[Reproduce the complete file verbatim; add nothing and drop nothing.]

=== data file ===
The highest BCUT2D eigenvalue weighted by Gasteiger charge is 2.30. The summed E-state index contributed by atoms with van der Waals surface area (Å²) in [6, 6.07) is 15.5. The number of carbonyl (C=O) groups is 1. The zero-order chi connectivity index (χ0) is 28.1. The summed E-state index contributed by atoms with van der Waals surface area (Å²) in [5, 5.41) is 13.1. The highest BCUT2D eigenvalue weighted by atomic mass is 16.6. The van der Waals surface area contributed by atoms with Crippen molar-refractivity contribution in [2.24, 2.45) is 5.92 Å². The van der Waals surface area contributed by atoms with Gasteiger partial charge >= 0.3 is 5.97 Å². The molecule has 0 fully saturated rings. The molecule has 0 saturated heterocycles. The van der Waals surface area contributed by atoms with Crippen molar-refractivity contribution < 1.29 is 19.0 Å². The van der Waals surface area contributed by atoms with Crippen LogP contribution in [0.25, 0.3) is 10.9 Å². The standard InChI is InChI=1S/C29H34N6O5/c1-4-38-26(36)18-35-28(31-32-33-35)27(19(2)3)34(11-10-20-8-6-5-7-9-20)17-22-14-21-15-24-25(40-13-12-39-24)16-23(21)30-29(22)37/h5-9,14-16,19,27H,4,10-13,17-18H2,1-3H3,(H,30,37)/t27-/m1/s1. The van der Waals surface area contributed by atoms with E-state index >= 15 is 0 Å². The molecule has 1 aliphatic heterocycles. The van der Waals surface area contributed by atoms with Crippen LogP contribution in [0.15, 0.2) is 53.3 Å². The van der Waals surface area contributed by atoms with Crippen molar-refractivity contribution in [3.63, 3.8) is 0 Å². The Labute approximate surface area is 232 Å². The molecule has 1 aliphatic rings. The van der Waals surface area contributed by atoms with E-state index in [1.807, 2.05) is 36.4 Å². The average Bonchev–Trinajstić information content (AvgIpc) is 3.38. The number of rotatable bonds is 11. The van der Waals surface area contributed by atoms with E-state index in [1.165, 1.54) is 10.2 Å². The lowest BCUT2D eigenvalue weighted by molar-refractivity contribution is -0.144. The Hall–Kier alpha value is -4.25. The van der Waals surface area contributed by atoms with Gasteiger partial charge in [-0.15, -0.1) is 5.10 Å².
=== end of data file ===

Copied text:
The highest BCUT2D eigenvalue weighted by Gasteiger charge is 2.30. The summed E-state index contributed by atoms with van der Waals surface area (Å²) in [6, 6.07) is 15.5. The number of carbonyl (C=O) groups is 1. The zero-order chi connectivity index (χ0) is 28.1. The summed E-state index contributed by atoms with van der Waals surface area (Å²) in [5, 5.41) is 13.1. The highest BCUT2D eigenvalue weighted by atomic mass is 16.6. The van der Waals surface area contributed by atoms with Crippen molar-refractivity contribution in [2.24, 2.45) is 5.92 Å². The van der Waals surface area contributed by atoms with Gasteiger partial charge >= 0.3 is 5.97 Å². The molecule has 0 fully saturated rings. The molecule has 0 saturated heterocycles. The van der Waals surface area contributed by atoms with Crippen molar-refractivity contribution < 1.29 is 19.0 Å². The van der Waals surface area contributed by atoms with Crippen LogP contribution in [0.25, 0.3) is 10.9 Å². The standard InChI is InChI=1S/C29H34N6O5/c1-4-38-26(36)18-35-28(31-32-33-35)27(19(2)3)34(11-10-20-8-6-5-7-9-20)17-22-14-21-15-24-25(40-13-12-39-24)16-23(21)30-29(22)37/h5-9,14-16,19,27H,4,10-13,17-18H2,1-3H3,(H,30,37)/t27-/m1/s1. The van der Waals surface area contributed by atoms with E-state index >= 15 is 0 Å². The molecule has 1 aliphatic heterocycles. The van der Waals surface area contributed by atoms with Crippen LogP contribution in [0.15, 0.2) is 53.3 Å². The van der Waals surface area contributed by atoms with Crippen molar-refractivity contribution in [3.63, 3.8) is 0 Å². The Labute approximate surface area is 232 Å². The molecule has 1 aliphatic rings. The van der Waals surface area contributed by atoms with E-state index in [1.807, 2.05) is 36.4 Å². The average Bonchev–Trinajstić information content (AvgIpc) is 3.38. The number of rotatable bonds is 11. The van der Waals surface area contributed by atoms with E-state index in [1.165, 1.54) is 10.2 Å². The lowest BCUT2D eigenvalue weighted by molar-refractivity contribution is -0.144. The Hall–Kier alpha value is -4.25. The van der Waals surface area contributed by atoms with Gasteiger partial charge in [-0.15, -0.1) is 5.10 Å².